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ERIN BURNETT OUTFRONT
Sources: Senators Urge Sessions To Stay On As Atty. General; Trump Warns Of "Violence" If GOP Loses Midterms. Aired 7-8p ET
Aired August 28, 2018 - 19:00 ET
THIS IS A RUSH TRANSCRIPT. THIS COPY MAY NOT BE IN ITS FINAL FORM AND MAY BE UPDATED.
[19:00:00] WOLF BLITZER, CNN ANCHOR: -- thanks, as usual. And thanks very much to our viewers for watching. "ERIN BURNETT OUTFRONT" starts right now.
JIM SCIUTTO, CNN ANCHOR: OutFront next, breaking news. Polls closing now in three important elections tonight. What will tonight mean for Republicans hoping to hang on to the slimmest of majorities in the Senate?
Plus, is Jeff Sessions' future as Attorney General now in doubt? One Republican selling out Sessions while others are coming to his defense. And breaking news, a new recording tonight of President Trump behind the closed doors telling Evangelical leaders there will be violence should Democrats win in November. What exactly is he talking about? Let's go OutFront.
And good evening, I'm Jim Sciutto in again tonight for Erin Burnett. And OutFront tonight, breaking news. The first polls just closing on election night. Right now, we are standing by for the first results from Florida. What happens tonight will set the stage for a costly and contentious November election there. One that could be key to determining the balance of power in the Senate. We are also watching Arizona, where polls will close shortly.
Republicans casting their ballots in what has become a nasty competitive contest to replace Senator Jeff Flake. Flake, sometimes a fierce Trump critic, yet all three candidates have embraced the President, though Trump has yet stayed out of this race choosing not to endorse a candidate, but first, the fate of Jeff Sessions.
Tonight, there are renewed doubts about the embattled Attorney General's future, a man the President has publicly bashed on Twitter and in private, talked about firing. Now, Republican Senator Lindsey Graham, in a stunning about-face, apparently opening a door to Session's replacement.
(BEGIN VIDEO CLIP)
SEN. LINDSEY GRAHAM (R), ARIZONA: We need an attorney general that can work with the President that can lead the Department of Justice. This relationship is beyond repair.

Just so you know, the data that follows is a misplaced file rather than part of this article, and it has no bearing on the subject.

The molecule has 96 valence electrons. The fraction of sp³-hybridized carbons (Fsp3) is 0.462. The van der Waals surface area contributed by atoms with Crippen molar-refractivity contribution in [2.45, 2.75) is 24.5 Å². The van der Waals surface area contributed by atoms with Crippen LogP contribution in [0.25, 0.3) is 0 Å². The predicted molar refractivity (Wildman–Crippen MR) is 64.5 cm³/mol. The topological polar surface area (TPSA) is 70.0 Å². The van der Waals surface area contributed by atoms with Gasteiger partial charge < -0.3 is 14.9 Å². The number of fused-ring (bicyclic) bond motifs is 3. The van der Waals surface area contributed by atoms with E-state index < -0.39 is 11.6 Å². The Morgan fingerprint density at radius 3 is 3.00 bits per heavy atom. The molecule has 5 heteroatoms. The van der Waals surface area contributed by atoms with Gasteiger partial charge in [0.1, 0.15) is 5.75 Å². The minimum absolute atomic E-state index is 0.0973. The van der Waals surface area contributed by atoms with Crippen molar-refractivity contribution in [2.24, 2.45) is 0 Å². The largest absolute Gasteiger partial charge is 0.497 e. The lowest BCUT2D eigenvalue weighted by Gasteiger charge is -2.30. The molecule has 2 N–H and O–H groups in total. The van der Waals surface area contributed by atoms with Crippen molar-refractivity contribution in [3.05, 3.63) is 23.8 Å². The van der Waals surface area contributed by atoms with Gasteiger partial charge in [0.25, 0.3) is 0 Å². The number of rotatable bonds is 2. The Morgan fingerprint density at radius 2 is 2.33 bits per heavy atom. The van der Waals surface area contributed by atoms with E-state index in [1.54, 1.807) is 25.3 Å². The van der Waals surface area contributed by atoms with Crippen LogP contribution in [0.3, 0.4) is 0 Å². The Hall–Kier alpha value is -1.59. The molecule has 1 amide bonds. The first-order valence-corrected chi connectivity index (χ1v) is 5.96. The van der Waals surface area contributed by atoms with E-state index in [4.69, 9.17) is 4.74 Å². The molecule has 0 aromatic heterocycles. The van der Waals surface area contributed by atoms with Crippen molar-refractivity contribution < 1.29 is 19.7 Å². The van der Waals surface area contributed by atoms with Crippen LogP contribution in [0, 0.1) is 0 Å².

(END VIDEO CLIP) SCIUTTO: We should remind you this is the same lawmaker who, a year ago, said there would be, quote, holy hell to pay if Trump were to fire Sessions. Graham is not, however, on the same page as some Republicans, sources telling CNN that Sessions is getting calls of support from other senators, perhaps the most meaningful one from Majority Leader Mitch McConnell.
(BEGIN VIDEO CLIP)
SEN. MITCH MCCONNELL (R), SENATE MAJORITY LEADER: I have total confidence in the Attorney General. I think he ought to stay exactly where he is.
(END VIDEO CLIP)
SCIUTTO: According to the Wall Street Journal, Sessions is tiring of the constant attacks from President Trump, which have grown only more personal and more vicious.
Abby Phillip is OutFront live at the White House tonight. Abby, what led do we believe to Senator Graham and others to warm up, it seems, to the idea of Trump replacing Sessions?
ABBY PHILLIP, CNN WHITE HOUSE REPORTER: Hi, Jim. There's no question that some cracks are showing in what used to be a wall of support for Sessions among Senate Republicans, including some people who are his friends, his personal friends. But it seems like the attacks from President Trump, the relentless barrage of them coming from the President on a weekly basis, and some other policy disagreements with Sessions on some issues like criminal justice reform and even marijuana sentencing have led some Republicans, including Lindsey Graham, to say maybe the time will come soon for the President to finally move on from this situation. There is a caveat, however.
And as you pointed out, Mitch McConnell, not on the same page with this. The big caveat is what does this mean for the Mueller probe. We know President Trump is upset about Sessions and about the Mueller probe and he's blaming Sessions for that. Lindsey Graham is saying whoever replaces him needs to be willing to protect Mueller, but that's clearly not what President Trump wants.